A chocolate chip cookie, the ultimate comfort food.  Who can resist them? But do you know its history?  Most of us don’t and it’s really quite interesting no matter which version you believe!

For starters the chocolate chip cookie is a true American concoction that came to be quite accidentally when its original baker ran out of Baker’s chocolate, or nuts.  But I’m getting ahead of myself.

Ok back in 1930 a dietician named Ruth Graves Wakefield and her husband Kenneth purchased a Cape Cod style house in Whitman a town between Boston and New Bedford,  Massachusetts.   The house was originally built in 1709 and was used by travelers to rest, change horses, have a meal, and pay any tolls needed to use the road.  Ruth and Kenneth soon turned their home into a lodge which, with a nod to its past, they named “The Toll House Inn”.

Now Ruth was a skilled baker and soon drew in visitors from all over the northeast.  Many came to sample her delicious baked goods.  One of her favorite desserts were Butter Drop Do Cookies and her recipe which dated back to colonial days called for Baker’s chocolate.  So one day in 1937 Ruth was making these Butter Drop Do Cookies and found herself lacking the chocolate, so she chopped up a bar of Nestle’s Semi-Sweet Chocolate into tiny pieces thinking that the chocolate would melt and spread throughout the dough.  When it didn’t the chocolate chip cookie was born!  Well that’s one version; another version is she ran out of nuts and substituted the chopped chocolate; still another version claims she accidentally dropped a bar of chocolate into the dough and it broke into tiny morsels.  Whatever the version it’s all part of chocolate chip cookie history!

The new cookies were a hit and Ruth called them “Toll House Chocolate Crunch Cookies”.  Her recipe was published in news papers all over New England and the sales of Nestle’s Semi-Sweet Chocolate bars rocketed.

Then in 1939 when “Betty Crocker” (she was a fictional character who had a radio show) featured them on her radio series “Famous Foods from Famous Eating Places” the chocolate chip cookie went big time!  Ruth being a shrewd gal approached Nestle’s and struck a deal, they could print her recipe on all their semi-sweet bars and later bags in exchange for a lifetime supply of chocolates.  Lucky lady!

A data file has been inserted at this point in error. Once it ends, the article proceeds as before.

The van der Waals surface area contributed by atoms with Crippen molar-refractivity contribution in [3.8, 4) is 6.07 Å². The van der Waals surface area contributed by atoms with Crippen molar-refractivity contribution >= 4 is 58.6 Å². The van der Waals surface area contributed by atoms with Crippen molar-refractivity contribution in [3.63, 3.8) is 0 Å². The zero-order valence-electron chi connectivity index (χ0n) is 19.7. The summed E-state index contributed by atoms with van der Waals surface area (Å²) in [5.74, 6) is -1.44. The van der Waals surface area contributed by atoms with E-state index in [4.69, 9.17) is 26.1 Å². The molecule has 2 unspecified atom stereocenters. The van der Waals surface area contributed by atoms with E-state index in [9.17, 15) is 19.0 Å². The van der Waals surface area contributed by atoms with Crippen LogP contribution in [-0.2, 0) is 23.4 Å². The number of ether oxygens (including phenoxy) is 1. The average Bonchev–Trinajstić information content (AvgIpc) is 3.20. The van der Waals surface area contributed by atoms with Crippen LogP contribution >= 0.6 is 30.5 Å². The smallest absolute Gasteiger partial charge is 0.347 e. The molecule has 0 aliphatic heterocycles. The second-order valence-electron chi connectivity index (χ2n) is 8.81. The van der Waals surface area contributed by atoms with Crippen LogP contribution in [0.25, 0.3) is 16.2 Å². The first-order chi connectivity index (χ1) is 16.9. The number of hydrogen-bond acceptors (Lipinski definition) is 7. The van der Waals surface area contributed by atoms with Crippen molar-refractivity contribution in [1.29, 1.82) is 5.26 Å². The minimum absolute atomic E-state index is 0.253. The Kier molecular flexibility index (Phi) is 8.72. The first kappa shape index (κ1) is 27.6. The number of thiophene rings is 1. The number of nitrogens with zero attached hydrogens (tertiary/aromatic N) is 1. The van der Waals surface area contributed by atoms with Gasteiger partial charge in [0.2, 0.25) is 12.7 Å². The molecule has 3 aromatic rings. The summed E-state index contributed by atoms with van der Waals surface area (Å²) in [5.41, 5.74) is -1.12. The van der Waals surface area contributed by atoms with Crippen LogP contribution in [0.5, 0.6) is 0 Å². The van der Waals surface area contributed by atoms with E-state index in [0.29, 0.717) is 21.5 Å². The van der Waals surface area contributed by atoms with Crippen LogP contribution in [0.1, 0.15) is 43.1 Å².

In the 1940’s Ruth sold Nestle’s the name “Toll House” and the cookies were widely known as Toll House Cookies.  Nestle lost the trademarked rights to the name in 1983, Toll House is now legally the generic name for a chocolate chip cookie.

The cookie has become the most popular cookie worldwide and is the official cookie of Massachusetts.  As for Ruth and hubby they sold the Toll House Inn in 1966 and it burned down on New Year’s Eve 1984.

So now you know its history.   I’m sure you also know many versions of the chocolate chip cookie recipe have popped up, you may even have your own, I know I do!  But have you ever tried The Neiman Marcus Chocolate Chip Cookie?  It’s one of our favorites!  You can order it for dessert at their Mariposa Restaurant where you get a boxed set of 3 cookies and a recipe card, very cute!  Or you can buy the giant sized cookie at their Bistro.  And you can also buy tins of them from the Neiman’s gourmet food department at Christmas time.  We do all 3!  A box of 3 from the restaurant costs $6, the giant cookie at the Bistro is $5, and a tin of them will set you back about $20+.

But Neiman’s is nice enough to share their recipe, remember the boxed set at Mariposa comes with a recipe card.  So if you don’t feel like shelling out $5 or more for a cookie or two; or if you’ve never tried the Neiman Marcus Chocolate Chip Cookie then read on because I’m sharing it today!


The Neiman Marcus Chocolate Chip Cookie
Print Recipe
Servings
2 Dozen
Servings
2 Dozen
The Neiman Marcus Chocolate Chip Cookie
Print Recipe
Servings
2 Dozen
Servings
2 Dozen
Ingredients
Servings: Dozen
Instructions
  1. Preheat oven to 300 degrees
  2. Cream the butter with the sugars using an electric mixer on medium speet until fluffy - approximately 30 seconds
  3. Beat in the egg and the vanilla extract for another 30 seconds
  4. In a mixing bowl, sift together the dry ingredients and beat into the butter mixture at low speed for about 15 seconds
  5. Stir in the espresso coffee powder and chocolate chips
  6. Using a 1 oz. scoop or 2 Tbs. measure, drop cookie dough onto a gr eased cookie sheet about 3" apart.
  7. Gently press down on the dough with the back of a spoon to spread out into a 2" circle
  8. Bake for about 20 minutes or until nicely browned around the edges. Bake a bit longer for crispier cookies.
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